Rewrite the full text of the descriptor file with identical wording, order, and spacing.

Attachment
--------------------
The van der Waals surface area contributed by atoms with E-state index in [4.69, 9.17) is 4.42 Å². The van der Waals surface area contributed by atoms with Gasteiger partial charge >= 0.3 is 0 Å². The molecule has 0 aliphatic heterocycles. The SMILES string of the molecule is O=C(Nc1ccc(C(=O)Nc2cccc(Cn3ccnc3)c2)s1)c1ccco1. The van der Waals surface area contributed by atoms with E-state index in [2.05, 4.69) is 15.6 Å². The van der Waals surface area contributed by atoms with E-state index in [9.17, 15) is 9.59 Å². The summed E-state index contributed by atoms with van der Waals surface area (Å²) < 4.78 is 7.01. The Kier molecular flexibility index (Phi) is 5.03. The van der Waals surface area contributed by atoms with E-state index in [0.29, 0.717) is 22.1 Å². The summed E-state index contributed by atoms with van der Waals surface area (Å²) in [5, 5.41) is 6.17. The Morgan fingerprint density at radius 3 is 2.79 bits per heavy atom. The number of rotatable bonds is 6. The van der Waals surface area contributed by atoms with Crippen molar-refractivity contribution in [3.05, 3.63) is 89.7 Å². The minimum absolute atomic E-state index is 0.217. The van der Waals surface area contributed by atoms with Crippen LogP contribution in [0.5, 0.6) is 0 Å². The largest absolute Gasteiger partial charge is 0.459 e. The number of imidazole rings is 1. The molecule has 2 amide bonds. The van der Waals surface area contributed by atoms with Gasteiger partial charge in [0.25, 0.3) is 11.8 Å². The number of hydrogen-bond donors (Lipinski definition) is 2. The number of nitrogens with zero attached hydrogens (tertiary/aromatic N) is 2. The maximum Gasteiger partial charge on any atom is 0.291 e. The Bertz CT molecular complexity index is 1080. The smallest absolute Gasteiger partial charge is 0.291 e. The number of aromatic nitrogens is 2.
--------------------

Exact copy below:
The van der Waals surface area contributed by atoms with E-state index in [4.69, 9.17) is 4.42 Å². The van der Waals surface area contributed by atoms with Gasteiger partial charge >= 0.3 is 0 Å². The molecule has 0 aliphatic heterocycles. The SMILES string of the molecule is O=C(Nc1ccc(C(=O)Nc2cccc(Cn3ccnc3)c2)s1)c1ccco1. The van der Waals surface area contributed by atoms with E-state index in [2.05, 4.69) is 15.6 Å². The van der Waals surface area contributed by atoms with E-state index in [9.17, 15) is 9.59 Å². The summed E-state index contributed by atoms with van der Waals surface area (Å²) < 4.78 is 7.01. The Kier molecular flexibility index (Phi) is 5.03. The van der Waals surface area contributed by atoms with E-state index in [0.29, 0.717) is 22.1 Å². The summed E-state index contributed by atoms with van der Waals surface area (Å²) in [5, 5.41) is 6.17. The Morgan fingerprint density at radius 3 is 2.79 bits per heavy atom. The number of rotatable bonds is 6. The van der Waals surface area contributed by atoms with Crippen molar-refractivity contribution in [3.05, 3.63) is 89.7 Å². The minimum absolute atomic E-state index is 0.217. The van der Waals surface area contributed by atoms with Crippen LogP contribution in [0.5, 0.6) is 0 Å². The largest absolute Gasteiger partial charge is 0.459 e. The number of imidazole rings is 1. The molecule has 2 amide bonds. The van der Waals surface area contributed by atoms with Gasteiger partial charge in [0.25, 0.3) is 11.8 Å². The number of hydrogen-bond donors (Lipinski definition) is 2. The number of nitrogens with zero attached hydrogens (tertiary/aromatic N) is 2. The maximum Gasteiger partial charge on any atom is 0.291 e. The Bertz CT molecular complexity index is 1080. The smallest absolute Gasteiger partial charge is 0.291 e. The number of aromatic nitrogens is 2.